El­e­gant va­ri­etal brought back from brink of death

Weekend Argus (Sunday Edition) - - CHEERS! - GEORGIO MELETIOU

IT’S BEEN de­scribed by many as volup­tuous and mys­te­ri­ous and if chardon­nay was the queen of white va­ri­etals, then viog­nier would cer­tainly be the first princess.

As with most va­ri­etals, the ori­gin of viog­nier is un­sure. It is pre­sumed to have orig­i­nated in Croa­tia and then been brought to the Rhone by the Ro­mans.

Around 1965 this grape was al­most ex­tinct; there were ap­prox­i­mately only 3.5 hectares planted in Rhone’s north, pro­duc­ing un­der 2 000 litres of wine.

Last year there were just over 800 hectares of viog­nier planted just in South Africa. There are a hand­ful of es­tates pro­duc­ing a 100% viog­nier, but it can also play a role in blends.

The colour and the aroma of the wine would sug­gest it’s sweet; how­ever it is pre­dom­i­nantly made in a dry style. This aro­matic va­ri­etal has a sim­i­lar weight­i­ness to chardon­nay and can be pro­duced in a wooded or un-wooded style.

My three fine ex­am­ples of viog­nier:

Beau Con­stan­tia is one of the youngest prop­er­ties on the Con­stan­tia Wine Route, owned by the DuPreez fam­ily since 2002.

The Beau Con­stan­tia range is the ul­tra pre­mium se­lec­tion of the prop­erty and pro­duced in re­ally small quan­ti­ties.

The tal­ented wine­maker,

Justin van Wyk, has pro­duced an ex­quis­ite 2017 viog­nier from 14-year-old vines. I feel viog­nier shows its true char­ac­ter­is­tics with vines that are over 10 years old.

There are ex­otic orange blos­soms, white peach and ripe apri­cots on the nose­and on the palate, im­plau­si­ble rich­ness and good acid­ity bal­ance, which makes this a beau­ti­ful food-pair­ing wine. Spicy peri-peri prawns, chicken marsala are dishes that come to mind. A real show stop­per. – R210.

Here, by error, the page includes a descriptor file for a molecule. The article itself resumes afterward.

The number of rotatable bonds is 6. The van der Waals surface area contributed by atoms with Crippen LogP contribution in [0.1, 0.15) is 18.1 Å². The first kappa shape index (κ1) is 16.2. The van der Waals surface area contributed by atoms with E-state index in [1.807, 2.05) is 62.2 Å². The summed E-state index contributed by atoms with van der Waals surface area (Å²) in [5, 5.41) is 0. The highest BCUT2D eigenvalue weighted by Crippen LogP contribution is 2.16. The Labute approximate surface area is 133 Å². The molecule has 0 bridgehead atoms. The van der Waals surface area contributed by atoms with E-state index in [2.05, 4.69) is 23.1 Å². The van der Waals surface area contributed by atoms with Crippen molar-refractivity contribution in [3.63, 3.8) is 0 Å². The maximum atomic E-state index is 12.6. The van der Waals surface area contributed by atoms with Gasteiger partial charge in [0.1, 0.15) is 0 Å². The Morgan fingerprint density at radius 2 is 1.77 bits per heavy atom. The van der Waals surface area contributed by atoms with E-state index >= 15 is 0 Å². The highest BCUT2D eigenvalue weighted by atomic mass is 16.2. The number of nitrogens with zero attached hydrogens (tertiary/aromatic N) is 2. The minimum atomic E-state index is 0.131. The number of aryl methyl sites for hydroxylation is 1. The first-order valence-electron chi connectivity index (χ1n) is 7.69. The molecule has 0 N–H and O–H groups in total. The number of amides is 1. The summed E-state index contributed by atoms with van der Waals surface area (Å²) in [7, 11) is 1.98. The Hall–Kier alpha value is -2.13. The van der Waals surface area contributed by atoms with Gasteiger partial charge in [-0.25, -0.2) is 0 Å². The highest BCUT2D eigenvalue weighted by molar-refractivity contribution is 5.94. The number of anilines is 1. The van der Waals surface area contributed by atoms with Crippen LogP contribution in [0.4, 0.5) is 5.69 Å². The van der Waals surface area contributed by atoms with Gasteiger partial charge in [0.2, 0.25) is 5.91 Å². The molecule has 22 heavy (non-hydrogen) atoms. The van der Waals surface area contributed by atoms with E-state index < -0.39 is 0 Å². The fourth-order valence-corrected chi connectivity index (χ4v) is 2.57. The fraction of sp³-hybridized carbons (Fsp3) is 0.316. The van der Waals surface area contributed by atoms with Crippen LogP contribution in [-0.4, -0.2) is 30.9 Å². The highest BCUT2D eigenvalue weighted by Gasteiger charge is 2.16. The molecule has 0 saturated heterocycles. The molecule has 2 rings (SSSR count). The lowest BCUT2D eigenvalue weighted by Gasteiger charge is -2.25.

This pri­vately owned prop­erty at the foot of Ta­ble Moun­tain has in re­cent years gained a rep­u­ta­tion for its beauty and its award win­ning wines.

Wine­maker Du­ran Corn­hill, un­der the guid­ance of Martin Mein­ert, has pro­duced this ex­cep­tional ter­roir-driven 2016 viog­nier.

The grapes come from 14-yearold vines with con­trolled low yields pro­duc­ing beau­ti­ful aro­matic ber­ries.

Hints of man­darin skin, peach blos­som and white pear are pre­dom­i­nant on the nose. Pos­i­tive fresh­ness and good acid­ity sug­gests longevity. Great wood in­te­gra­tion al­lows the grape to show off its fruity el­e­gant flavours. It would com­ple­ment spicy curry dishes like rista, chicken chet­ti­nad and laal maas. This wine is able to han­dle spices like gin­ger and co­rian­der well. A spe­cial wine. – R165

On the slopes of the Helder­berg Moun­tains lies this beau­ti­ful es­tate, sur­rounded by 4 000 hectares of for­est, fyn­bos, fruit or­chards and per­fectly man­i­cured vine­yards.

With Hannes Nel as cel­lar mas­ter and Ti­mothy Wit­booi as wine­maker, there is no need to ex­plain why Lourens­ford has been pro­duc­ing award-win­ning wines for some time now.

Last year was the dri­est in

100 years of recorded his­tory at Louren­ford, pro­duc­ing smaller, more con­cen­trated ber­ries which ripened ex­tremely early. This re­sulted re­fined and el­e­gant wines with slightly lower than nor­mal al­co­hols com­pared to other har­vests.

This wine is per­fumed with won­der­ful aro­mas of jas­mine, laven­der, grape­fruit and hints of dried apri­cots. On the palate there is an abun­dance of quince flavours com­ple­mented with hints of nut­meg, gin­ger and vanilla.

Lourens­ford Lim­ited Re­lease viog­nier 2016 will com­ple­ment most In­dian dishes such as, ko­rma, biryani and tra­di­tional South African bobotie.

Al­though this wine is drink­ing ex­cep­tion­ally well now it could age for at least an­other 4-5 years. Ex­cep­tional. – R155.

Meletiou is re­gional som­me­lier at the Tsogo Sun.

Lourens­ford Lim­ited Re­lease viog­nier 2016, Beau Con­stan­tia Ce­cily 2017 and Ea­gles’ Nest viog­nier 2016.

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